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BSG Member Liz Lloyd Becomes a New Fellow of the Academy of Social Science- Well done Liz

We are delighted to be able to tell you that our British Society of Gerontology nomination of Liz Lloyd as a Fellow of the Academy of Social Sciences has been conferred.  Presentations to new Fellows will be made after the AGM of the Academy on June 28th 2018.

Liz is Professor of Social Gerontology at the School of Policy Studies, University of Bristol, gaining her PhD in 1996, concerning race equality and the implementation of community care policy.  Her academic rigor is intensified through her direct experience as a qualified practitioner of adult social work that she brings to the critique of social policy.

She is an active member of the British Society of Gerontology (BSG). As Executive Committee member and International Officer (2000-2004) she represented the BSG on Age Platform Europe and since 2014, the expert committee on Dignified Ageing, contributing to EU policy and chairing international seminars including the mid-term conference of PACE (Palliative Care Europe). A member of the BSG Special Interest Group on Gerontological Social Work, she contributes to developing standards in social work practice with older people (see She was co-organiser of the Society’s Annual Conferences in Bristol in 2008 and 2009. She belongs to the European Sociological Association and the Ageing, Body and Society Study Group of the British Sociological Association.

Professor Lloyd played a key role in raising the profile of ageing studies within Bristol University. In 2015, she co-founded a Faculty Research Group on Ageing and the Life Course following a seminar series that developed a University-wide network of researchers.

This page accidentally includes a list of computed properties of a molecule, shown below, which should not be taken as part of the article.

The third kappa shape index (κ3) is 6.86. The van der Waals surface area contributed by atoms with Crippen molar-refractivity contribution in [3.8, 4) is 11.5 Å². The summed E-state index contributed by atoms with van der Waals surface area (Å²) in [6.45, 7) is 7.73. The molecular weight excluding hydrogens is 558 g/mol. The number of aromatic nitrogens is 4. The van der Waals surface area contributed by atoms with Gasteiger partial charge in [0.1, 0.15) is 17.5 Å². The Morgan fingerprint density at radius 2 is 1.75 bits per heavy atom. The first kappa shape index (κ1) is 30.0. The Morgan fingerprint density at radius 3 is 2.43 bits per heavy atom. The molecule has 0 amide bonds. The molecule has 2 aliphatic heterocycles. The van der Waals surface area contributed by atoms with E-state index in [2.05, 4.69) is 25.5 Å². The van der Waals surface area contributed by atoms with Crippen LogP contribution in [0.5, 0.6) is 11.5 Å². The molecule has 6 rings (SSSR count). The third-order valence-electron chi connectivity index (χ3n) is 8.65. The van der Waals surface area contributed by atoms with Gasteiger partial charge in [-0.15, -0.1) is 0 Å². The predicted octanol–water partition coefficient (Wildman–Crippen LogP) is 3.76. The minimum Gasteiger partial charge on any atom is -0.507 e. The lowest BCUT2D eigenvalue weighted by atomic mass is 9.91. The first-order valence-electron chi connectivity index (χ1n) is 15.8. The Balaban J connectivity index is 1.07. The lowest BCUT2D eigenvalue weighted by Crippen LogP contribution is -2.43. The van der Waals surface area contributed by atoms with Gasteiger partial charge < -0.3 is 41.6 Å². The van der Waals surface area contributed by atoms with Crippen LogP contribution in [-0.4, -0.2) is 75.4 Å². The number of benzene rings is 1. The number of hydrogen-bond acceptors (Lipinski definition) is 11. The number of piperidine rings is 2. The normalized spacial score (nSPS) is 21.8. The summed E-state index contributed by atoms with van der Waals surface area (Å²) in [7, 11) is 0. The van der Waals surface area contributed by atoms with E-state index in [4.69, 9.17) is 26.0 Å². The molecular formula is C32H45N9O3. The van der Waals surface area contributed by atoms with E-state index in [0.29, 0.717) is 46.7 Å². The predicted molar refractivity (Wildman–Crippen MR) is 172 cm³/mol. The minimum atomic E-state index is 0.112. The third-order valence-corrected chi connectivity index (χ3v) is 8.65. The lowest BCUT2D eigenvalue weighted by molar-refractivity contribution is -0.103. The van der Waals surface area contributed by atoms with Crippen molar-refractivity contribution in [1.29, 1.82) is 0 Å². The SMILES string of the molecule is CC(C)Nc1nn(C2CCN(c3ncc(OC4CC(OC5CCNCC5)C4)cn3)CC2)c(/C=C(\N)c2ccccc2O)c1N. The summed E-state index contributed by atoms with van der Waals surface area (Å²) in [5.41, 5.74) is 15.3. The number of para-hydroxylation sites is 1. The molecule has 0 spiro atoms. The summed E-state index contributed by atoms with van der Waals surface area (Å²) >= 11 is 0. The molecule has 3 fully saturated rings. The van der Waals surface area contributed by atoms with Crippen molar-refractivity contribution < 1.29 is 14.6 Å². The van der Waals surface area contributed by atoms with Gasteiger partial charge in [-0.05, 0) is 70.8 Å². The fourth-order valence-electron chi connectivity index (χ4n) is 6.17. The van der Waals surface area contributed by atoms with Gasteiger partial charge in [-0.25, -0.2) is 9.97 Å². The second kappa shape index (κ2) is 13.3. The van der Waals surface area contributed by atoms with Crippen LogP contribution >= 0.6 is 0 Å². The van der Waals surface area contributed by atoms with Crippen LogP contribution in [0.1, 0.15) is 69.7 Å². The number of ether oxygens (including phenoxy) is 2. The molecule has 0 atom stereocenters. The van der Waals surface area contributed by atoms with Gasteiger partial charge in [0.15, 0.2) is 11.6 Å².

Professor Lloyd has a considerable and varied teaching experience at both undergraduate and post-graduate levels in social work practice and social policy. Currently, she teaches adult social care, ageing and human development for the MSc in Social Work and societal ageing and public policies at Masters and Undergraduate levels in social policy.  She has supervised twelve PhD students, nine to successful completion, three on-going.

The University of Bristol’s School of Policy Studies is a centre of excellence where research has been rated ‘world leading’. A combination of policy and practice is essential to Professor Lloyd’s research regarding:

  • Family Carers

  • Health and Care in Extra Care Housing/Care Homes

  • Long Term Care policies and practices

  • Dignity at the end of life

  • Understanding Vulnerability

Over the past 10 years she has been Principal or Co-Investigator for studies raising £2.5 million in external funding including collaboration with academics across Europe on EU funded projects concerning Healthy Ageing in Residential Care, and partnerships with Canadian and Swedish colleagues concerning life within the fourth age and new ways of practice (Lloyd, 2010, see CV).

She has an international reputation for ground breaking research indicating how an ethic of care is essential to policy and practice, especially in the fourth age at the end of life where her work on precarity has been paradigm changing (Grenier, Lloyd & Phillipson,2017).  Lloyd (2015) highlights the importance of understanding of individual agency when the capacity of self-care diminishes (Lloyd et al, 2012). At a time when later life is marked by long term illness and impairment Professor Lloyd provides an expertise that can be applied directly to practice.  Her work is exceptional and we congratulate her on her conferment.

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